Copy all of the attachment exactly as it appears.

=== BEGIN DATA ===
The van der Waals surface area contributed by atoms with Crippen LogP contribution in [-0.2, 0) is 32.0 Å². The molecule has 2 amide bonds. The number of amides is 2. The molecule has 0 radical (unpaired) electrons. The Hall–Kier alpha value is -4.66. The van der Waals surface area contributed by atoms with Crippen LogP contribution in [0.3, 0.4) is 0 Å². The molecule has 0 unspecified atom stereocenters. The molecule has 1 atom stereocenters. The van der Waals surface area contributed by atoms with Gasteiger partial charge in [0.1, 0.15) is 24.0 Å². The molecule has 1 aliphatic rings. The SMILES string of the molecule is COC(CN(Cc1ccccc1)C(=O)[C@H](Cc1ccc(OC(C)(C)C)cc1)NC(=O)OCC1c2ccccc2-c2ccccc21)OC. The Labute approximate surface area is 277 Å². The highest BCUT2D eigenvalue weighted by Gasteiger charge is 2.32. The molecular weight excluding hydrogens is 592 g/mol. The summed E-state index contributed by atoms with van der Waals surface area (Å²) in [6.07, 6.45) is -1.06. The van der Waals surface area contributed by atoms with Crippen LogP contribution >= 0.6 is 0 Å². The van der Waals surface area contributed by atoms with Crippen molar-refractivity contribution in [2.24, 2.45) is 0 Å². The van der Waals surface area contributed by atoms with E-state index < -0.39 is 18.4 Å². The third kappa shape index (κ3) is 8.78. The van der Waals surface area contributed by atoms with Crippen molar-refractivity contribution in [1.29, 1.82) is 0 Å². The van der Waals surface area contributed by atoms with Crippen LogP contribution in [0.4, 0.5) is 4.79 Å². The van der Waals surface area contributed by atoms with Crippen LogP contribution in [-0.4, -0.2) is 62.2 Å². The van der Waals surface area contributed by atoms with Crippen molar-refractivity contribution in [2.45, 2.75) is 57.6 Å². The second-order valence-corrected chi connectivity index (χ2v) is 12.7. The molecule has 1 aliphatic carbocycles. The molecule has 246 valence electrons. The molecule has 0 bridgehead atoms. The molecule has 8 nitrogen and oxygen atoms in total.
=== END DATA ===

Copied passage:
The van der Waals surface area contributed by atoms with Crippen LogP contribution in [-0.2, 0) is 32.0 Å². The molecule has 2 amide bonds. The number of amides is 2. The molecule has 0 radical (unpaired) electrons. The Hall–Kier alpha value is -4.66. The van der Waals surface area contributed by atoms with Crippen LogP contribution in [0.3, 0.4) is 0 Å². The molecule has 0 unspecified atom stereocenters. The molecule has 1 atom stereocenters. The van der Waals surface area contributed by atoms with Gasteiger partial charge in [0.1, 0.15) is 24.0 Å². The molecule has 1 aliphatic rings. The SMILES string of the molecule is COC(CN(Cc1ccccc1)C(=O)[C@H](Cc1ccc(OC(C)(C)C)cc1)NC(=O)OCC1c2ccccc2-c2ccccc21)OC. The Labute approximate surface area is 277 Å². The highest BCUT2D eigenvalue weighted by Gasteiger charge is 2.32. The molecular weight excluding hydrogens is 592 g/mol. The summed E-state index contributed by atoms with van der Waals surface area (Å²) in [6.07, 6.45) is -1.06. The van der Waals surface area contributed by atoms with Crippen LogP contribution >= 0.6 is 0 Å². The van der Waals surface area contributed by atoms with Crippen molar-refractivity contribution in [2.24, 2.45) is 0 Å². The van der Waals surface area contributed by atoms with E-state index < -0.39 is 18.4 Å². The third kappa shape index (κ3) is 8.78. The van der Waals surface area contributed by atoms with Crippen molar-refractivity contribution in [1.29, 1.82) is 0 Å². The van der Waals surface area contributed by atoms with Crippen LogP contribution in [0.4, 0.5) is 4.79 Å². The van der Waals surface area contributed by atoms with Crippen LogP contribution in [-0.4, -0.2) is 62.2 Å². The van der Waals surface area contributed by atoms with Crippen molar-refractivity contribution in [2.45, 2.75) is 57.6 Å². The second-order valence-corrected chi connectivity index (χ2v) is 12.7. The molecule has 1 aliphatic carbocycles. The molecule has 246 valence electrons. The molecule has 0 bridgehead atoms. The molecule has 8 nitrogen and oxygen atoms in total.